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Acupuncture & Chinese Medicine

Originating in China more than 3,000 years ago, acupuncture is one of the oldest Traditional Chinese Medicine (TCM) procedures. As an essential part of TCM, acupuncture involves the insertion of very thin, metallic needles, (sometimes in conjunction with electrical stimulus), on some specific points (acupuncture points or acupoints) of the body’s surface.

How Does Acupuncture Work?
Multiple researches have been conducted by scientists about how acupuncture works. The most widely accepted theory is the energy theory that is called ‘Qi’ in Chinese (pronounced as ‘Chee’).
In Chinese medicine, it is believed that there is universal life energy ‘Qi’ in every living creature. This energy is circulating in regulated patterns throughout the body along specific pathways that are called ‘Meridians”. So far, 14 meridians have been identified throughout the human’s body.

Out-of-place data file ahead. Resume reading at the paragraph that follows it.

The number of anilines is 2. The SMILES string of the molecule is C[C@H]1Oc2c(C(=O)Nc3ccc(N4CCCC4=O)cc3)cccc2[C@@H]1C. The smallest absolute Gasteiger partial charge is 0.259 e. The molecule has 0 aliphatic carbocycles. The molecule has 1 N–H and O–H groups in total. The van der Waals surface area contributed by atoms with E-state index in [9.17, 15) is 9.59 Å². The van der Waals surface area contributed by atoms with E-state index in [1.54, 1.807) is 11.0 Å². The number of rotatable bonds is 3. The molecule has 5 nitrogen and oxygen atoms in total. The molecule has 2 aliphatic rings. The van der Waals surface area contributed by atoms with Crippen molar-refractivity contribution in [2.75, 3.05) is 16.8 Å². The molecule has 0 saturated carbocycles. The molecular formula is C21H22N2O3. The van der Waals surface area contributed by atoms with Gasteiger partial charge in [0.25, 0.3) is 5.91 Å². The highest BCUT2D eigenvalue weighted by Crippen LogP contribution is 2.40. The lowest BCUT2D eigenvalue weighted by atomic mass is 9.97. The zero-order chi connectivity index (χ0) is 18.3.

How Is The Treatment Carried Out?
In acupuncture, 10~30 very fine needles are inserted into the acupuncture points of the body (called “Shue Wei” in Chinese). The needles are left in places for 20~30 minutes.  Manipulated by hands or electrical stimulations during the course of treatment, they produce a beneficial effect on other related parts of the body. The number of needles required and the length of time needles are kept in the body depend on the problem and the consultation with the acupuncturist.

Is Acupuncture Safe?

One of the striking advantages of acupuncture is that there is no side effect. In our clinic, only sterile needles are used for the treatments. These needles come in sterile containers and are used only once, and then disposed of.

Is Acupuncture Painful?

Some people may be afraid of needles and assume that acupuncture is painful. Actually, there is no pain at all. The needles used for acupuncture are solid and extremely thin, much thinner than those used for injections or blood drawing.